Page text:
Cuba is home to many wonderful things but the living conditions for a huge percentage of its population is not one of them. The ornate decaying buildings that look glorious through a lens, are substandard homes to thousands. I heard that a building collapses every day in Havana.
The government provides free healthcare and education for its citizens—the island’s literacy rate trumps that of the United States—but Havana has been in the grips of a housing crisis for decades. The city was flooded with people after the revolution, turning one-family mansions into subdivided 40-family homes. The loss of the former Soviet Union’s support and sanctions imposed by the United States, left few resources to maintain or restore the city’s infrastructure. What money there is is funneled to government parks, hotels, and public structures, leaving homes to disintegrate.
Maria Theresa stood by the window looking down at the street below, the light falling on her face. I photographed her there, our sweet Cuban model, knowing that moment would be one of the most memorable parts of my trip.
When we said our goodbyes, I hugged her tightly and she responded in kind. When we hit the street and looked back she was on the balcony waving goodbye.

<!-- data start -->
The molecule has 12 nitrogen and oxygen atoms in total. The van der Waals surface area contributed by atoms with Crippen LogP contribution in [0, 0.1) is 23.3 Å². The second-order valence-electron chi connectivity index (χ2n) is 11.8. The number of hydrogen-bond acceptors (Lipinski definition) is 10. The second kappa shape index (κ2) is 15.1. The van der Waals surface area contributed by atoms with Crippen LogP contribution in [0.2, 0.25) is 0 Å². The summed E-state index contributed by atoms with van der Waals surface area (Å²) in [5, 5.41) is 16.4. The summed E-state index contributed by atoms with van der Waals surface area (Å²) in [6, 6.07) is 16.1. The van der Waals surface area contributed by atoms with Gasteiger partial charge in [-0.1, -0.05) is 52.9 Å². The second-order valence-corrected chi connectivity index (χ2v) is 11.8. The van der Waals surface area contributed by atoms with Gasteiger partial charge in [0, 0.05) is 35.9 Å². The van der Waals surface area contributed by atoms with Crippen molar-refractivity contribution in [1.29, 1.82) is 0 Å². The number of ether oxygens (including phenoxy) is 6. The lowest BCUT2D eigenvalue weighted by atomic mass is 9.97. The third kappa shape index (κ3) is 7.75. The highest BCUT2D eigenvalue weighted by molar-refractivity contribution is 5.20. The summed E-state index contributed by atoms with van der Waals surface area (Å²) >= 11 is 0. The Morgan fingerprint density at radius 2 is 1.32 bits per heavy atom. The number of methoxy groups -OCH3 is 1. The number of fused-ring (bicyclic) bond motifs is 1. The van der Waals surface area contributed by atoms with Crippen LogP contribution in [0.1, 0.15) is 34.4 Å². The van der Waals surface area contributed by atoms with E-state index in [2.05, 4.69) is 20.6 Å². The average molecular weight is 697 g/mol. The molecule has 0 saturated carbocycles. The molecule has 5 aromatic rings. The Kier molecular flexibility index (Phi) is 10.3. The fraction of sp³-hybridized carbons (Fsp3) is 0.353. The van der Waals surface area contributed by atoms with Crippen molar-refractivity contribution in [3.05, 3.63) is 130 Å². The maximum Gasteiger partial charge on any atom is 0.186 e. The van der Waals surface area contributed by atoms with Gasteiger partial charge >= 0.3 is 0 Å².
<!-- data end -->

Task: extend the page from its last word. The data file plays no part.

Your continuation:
My last memory of her she was blowing us a kiss.
Hours later I was sightseeing on my own, walking at my leisure through the streets of Havana letting a mental coin toss direct my exploration. Families gathered in the narrow cobblestone streets to chat, children played, men played dominoes, street vendors sold their wares.
Veiled in the shadow of a doorway, an old woman sat, small and shrunken in a rocking chair. She wore a beat up fuchsia robe that hid most of her body. Her legs were bare save white socks that were tucked into torn pink slippers.
She looked out at the street with a tired, forlorn expression. From what I could see, she sat at the the end of a narrow hallway in a makeshift sitting area containing her chair, a small bedside table and a fan. Above her hung a child’s painting (her grandson’s) of a tropical seaside view.
Our eyes connected as I approached and I raised my camera, pointing in her direction. I could tell that she was baffled by my interest but she nodded. As I drew near, I saw an old man, her husband, sitting inside the door, his back to me against the wall. He was sitting on a low bench with a battered guitar in his hand. He wore thick glasses and flashed a squinty-eyed grin, a la Bette Midler, that revealed more than a few teeth missing. His worn tweed coat gave him a stately air though it was challenged by the neon orange baseball cap on his head.